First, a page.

Dr. Yannick Benoît and his lab at the University of Ottawa have been awaiting the arrival of a spectral flow cytometry analyzer, cutting edge technology that could help him and his trainees contribute new information in cancer treatment research.
The Benoit Lab received a grant of more than $200,000 in March from the Canada Foundation for Innovation.
The money will go towards the $500,000 pricetag for the new technology. The remaining $300,000 will be covered the province and the private sector.
Benoît, 38, said that he believes the investment will go a long way in reaching his scientific goals.
His research project is attempting to identify stem cells in a tumour and create drugs to specifically target them. These cells are responsible for the growth of the cancer and its spread throughout the body.
“What we’re trying to do is to develop new molecules, new therapies that will target those very important cells for the disease, because the cancer stem cell seems to be escaping from the current standard therapeutics in the clinics,” said Benoît. “So they cause a problem because if we want to get rid of the disease, we absolutely need to get rid of the root.”
Current cancer treatments, like surgery and chemotherapy, are only somewhat effective in eradicating the disease. While surgery does get rid of the physical mass of a tumour, lingering cells can reactivate the cancer. And when it comes to chemotherapy, Benoît calls it “pure poison.”
With current technology, it’s difficult to pick out the cancer stem cells from other non-functional cells in a tumour. That’s where the analyzer comes in.
There’s no one genetic label for a cancer stem cell, said Benoît. Looking at more than 10 labels at a time is difficult, but this machine will be able to view up to 20 labels simultaneously to narrow the search for cells that are at the heart of tumours. Benoît also said that the analyzer will greatly increase the chances of finding cancer stem cells, which will help in creating treatments.
Cancer stem cells were originally discovered by Canadian researcher Dr. John Dick, the current Cancer Research Chair in stem cell biology and a professor at the University of Toronto. In 1997, he reported his observations of stem cells in tumours within certain types of leukemia. His research found tumours aren’t just made up of one type of cell and his findings would go create a new branch of cancer research. Benoît said that one in 52,000 tumour cells is also a cancer stem cell.
His primary focus over the course of his career has been colon cancer — the second most commonly diagnosed cancer in Canada, according to the Canadian Cancer Society. Colon cancer, also known as colorectal cancer, is the second leading cause of death for male cancer patients and the third for female cancer patients.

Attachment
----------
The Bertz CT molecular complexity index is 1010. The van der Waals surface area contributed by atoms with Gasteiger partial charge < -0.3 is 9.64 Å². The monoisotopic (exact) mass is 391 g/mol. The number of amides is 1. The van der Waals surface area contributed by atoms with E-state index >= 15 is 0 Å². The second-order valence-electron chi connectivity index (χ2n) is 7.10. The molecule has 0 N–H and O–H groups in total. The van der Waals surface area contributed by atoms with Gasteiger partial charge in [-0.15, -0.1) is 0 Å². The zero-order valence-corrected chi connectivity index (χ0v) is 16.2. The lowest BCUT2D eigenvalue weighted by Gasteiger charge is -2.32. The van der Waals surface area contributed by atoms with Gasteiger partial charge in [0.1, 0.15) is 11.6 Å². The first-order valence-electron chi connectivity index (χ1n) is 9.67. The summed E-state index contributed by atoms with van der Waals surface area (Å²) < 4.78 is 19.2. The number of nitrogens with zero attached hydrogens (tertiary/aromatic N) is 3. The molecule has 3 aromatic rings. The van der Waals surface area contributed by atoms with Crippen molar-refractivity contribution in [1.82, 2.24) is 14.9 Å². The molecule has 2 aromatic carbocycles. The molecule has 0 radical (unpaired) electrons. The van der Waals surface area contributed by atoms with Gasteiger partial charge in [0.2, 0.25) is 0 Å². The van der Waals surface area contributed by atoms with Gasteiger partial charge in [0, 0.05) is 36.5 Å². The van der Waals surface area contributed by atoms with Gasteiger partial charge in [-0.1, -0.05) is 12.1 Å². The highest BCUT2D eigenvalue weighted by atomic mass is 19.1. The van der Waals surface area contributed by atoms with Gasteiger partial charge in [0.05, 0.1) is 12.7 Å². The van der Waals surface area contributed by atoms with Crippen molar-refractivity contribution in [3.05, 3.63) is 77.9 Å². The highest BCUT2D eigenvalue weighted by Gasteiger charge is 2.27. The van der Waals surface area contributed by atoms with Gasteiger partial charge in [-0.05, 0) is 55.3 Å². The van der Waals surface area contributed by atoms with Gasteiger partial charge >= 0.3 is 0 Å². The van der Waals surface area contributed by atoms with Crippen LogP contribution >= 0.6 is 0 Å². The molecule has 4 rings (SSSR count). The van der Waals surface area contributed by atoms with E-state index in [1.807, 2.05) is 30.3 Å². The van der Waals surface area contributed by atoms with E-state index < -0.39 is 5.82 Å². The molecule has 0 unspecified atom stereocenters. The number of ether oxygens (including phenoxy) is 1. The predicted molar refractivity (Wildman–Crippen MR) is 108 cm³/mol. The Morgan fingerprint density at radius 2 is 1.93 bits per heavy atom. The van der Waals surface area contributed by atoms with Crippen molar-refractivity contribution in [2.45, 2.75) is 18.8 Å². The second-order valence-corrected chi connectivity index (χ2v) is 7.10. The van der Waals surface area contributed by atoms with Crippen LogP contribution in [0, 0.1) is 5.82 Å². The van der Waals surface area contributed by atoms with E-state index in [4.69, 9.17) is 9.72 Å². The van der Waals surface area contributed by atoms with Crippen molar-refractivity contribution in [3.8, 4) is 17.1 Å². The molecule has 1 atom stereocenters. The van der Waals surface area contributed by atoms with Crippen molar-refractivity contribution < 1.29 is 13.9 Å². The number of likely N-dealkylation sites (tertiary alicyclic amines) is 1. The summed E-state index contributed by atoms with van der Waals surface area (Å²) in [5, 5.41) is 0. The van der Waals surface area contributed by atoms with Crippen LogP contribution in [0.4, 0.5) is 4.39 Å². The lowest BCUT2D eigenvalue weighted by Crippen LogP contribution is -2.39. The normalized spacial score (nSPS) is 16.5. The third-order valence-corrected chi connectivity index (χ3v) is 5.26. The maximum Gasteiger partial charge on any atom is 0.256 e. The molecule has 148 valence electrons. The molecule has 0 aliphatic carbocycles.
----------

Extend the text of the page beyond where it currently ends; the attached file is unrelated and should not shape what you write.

Benoît said his trainees have been instrumental in his ongoing work to improve cancer treatments.
One of them, Chris Bergin, has been working with Benoît since last December. Bergin, 24, is a PhD student in the university’s Cellular and Molecular Medicine program and he’s looking to see how current drugs affect the growth of cancer stem cells.
While a desire to contribute to future cancer research has been Bergin’s main motivation, he also likes being able to see the disease up close.
“Cancer is this big bad thing and it’s cool to be able to come into the lab and have cell lines growing of cancer,” he said. “It’s very cool to be able to just see it personally.”
He works alongside Angelique Masibag, 23, a master’s student at the university. Masibag has been at the Benoit Lab for a year and helps Bergin with his drug research, while also working on growing colon cancer cells for their experiments.
“It’s going pretty good so far [there’s] a lot of exciting data we’ve been getting” said Masibag of the research. She’s also been working on figuring out which protein on the surface of a cancer stem cell is essential to proliferation.
Benoît said that ultimately, finding new treatments that will attack only cancer stem cells and leave normal cells untouched to give patients a better quality of life has driven his work. And while there has been progress when it comes to finding new treatments, Benoît said that his research and the ongoing field of cancer research is general needs to continue growing.
“We are very happy to see those discoveries, but we don’t want to close the shop,” he said. “The more we have in our arsenal, the better the treatments.”